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Soundtrack Review

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Mission: Impossible
Rogue Nation
Music from the Motion Picture


Composer: Joe Kraemer
Label: La-La Land Records
RRP: £13.99
Release Date: 04 August 2015

La-La Land Records release Joe Kraemer's score for Mission: Impossible: Rogue Nation. Ethan Hunt and his team take on their most impossible mission yet. The setting of the movie is high tech, but the composer pays homage to the original show, using only instruments that were available in 1966...

The direction for the music for Mission: Impossible: Rogue Nation could so easily have gone down the high tech route of creating a rock based electronic score, but composer Joe Kraemer was keen to give the movie a timeless feel while paying homage to the original TV show, by only using instruments that were around in the '60s. The end result is a score that is free of synthesizers, techno loops, essentially all electronic instruments, and the results speak for themselves.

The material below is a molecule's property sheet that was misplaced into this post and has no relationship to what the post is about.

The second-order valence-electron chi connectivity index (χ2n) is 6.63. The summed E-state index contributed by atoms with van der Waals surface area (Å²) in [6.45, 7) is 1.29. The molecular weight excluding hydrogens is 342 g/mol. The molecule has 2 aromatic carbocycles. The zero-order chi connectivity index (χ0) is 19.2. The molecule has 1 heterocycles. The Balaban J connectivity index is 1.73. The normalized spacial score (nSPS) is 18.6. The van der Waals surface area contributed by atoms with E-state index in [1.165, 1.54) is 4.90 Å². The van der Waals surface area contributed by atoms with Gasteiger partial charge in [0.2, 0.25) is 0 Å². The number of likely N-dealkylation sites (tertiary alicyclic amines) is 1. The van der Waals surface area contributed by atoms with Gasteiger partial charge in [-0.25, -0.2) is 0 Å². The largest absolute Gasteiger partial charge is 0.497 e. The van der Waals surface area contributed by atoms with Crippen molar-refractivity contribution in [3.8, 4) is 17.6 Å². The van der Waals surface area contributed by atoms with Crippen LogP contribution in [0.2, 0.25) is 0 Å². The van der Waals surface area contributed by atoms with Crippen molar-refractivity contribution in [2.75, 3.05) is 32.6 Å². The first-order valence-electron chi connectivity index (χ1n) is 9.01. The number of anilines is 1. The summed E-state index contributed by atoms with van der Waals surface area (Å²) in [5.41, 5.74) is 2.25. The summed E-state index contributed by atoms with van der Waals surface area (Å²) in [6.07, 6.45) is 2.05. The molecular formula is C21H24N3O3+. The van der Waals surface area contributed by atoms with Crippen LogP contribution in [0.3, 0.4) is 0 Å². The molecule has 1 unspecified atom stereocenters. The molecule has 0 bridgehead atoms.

This is a soundtrack that could have been produced 40 years ago, or 40 years from now. In places this is a soundtrack that wouldn't have sounded out of place in any one of the early James Bond movies that John Barry composed.

There's also a short segment of music that is, note-for-note, borrowed from 'Nessun Dorma'; Puccini's aria from the final act from Turandot, but made famous to the masses when Luciano Pavarotti's 1972 recording was used by the BBC for coverage of 1990's FIFA World Cup, which was hosted in Italy. Having not seen the movie, I'm not sure whether Kraemer is referencing something in the film or whether it's just a very odd coincidence.

Of course, it wouldn't be a Mission: Impossible score without incorporating Lalo Schifrin's original TV theme. Kraemer basically uses it unchanged, just gives it a little bit of a tweak for this cinematic outing.

The album contains 19 tracks (1 hr, 13 min, 34 sec), but it's the final track, 'Finale and Curtain Call' which opens with this score's most beautiful segment of music. In fact, this track (6 min, 14 sec) packs just about every interesting theme from the score into its short running time.

Kraemer delivers a surprisingly fresh and exciting old style blockbuster sound that will appeal to fans of John Barry's work.


Darren Rea

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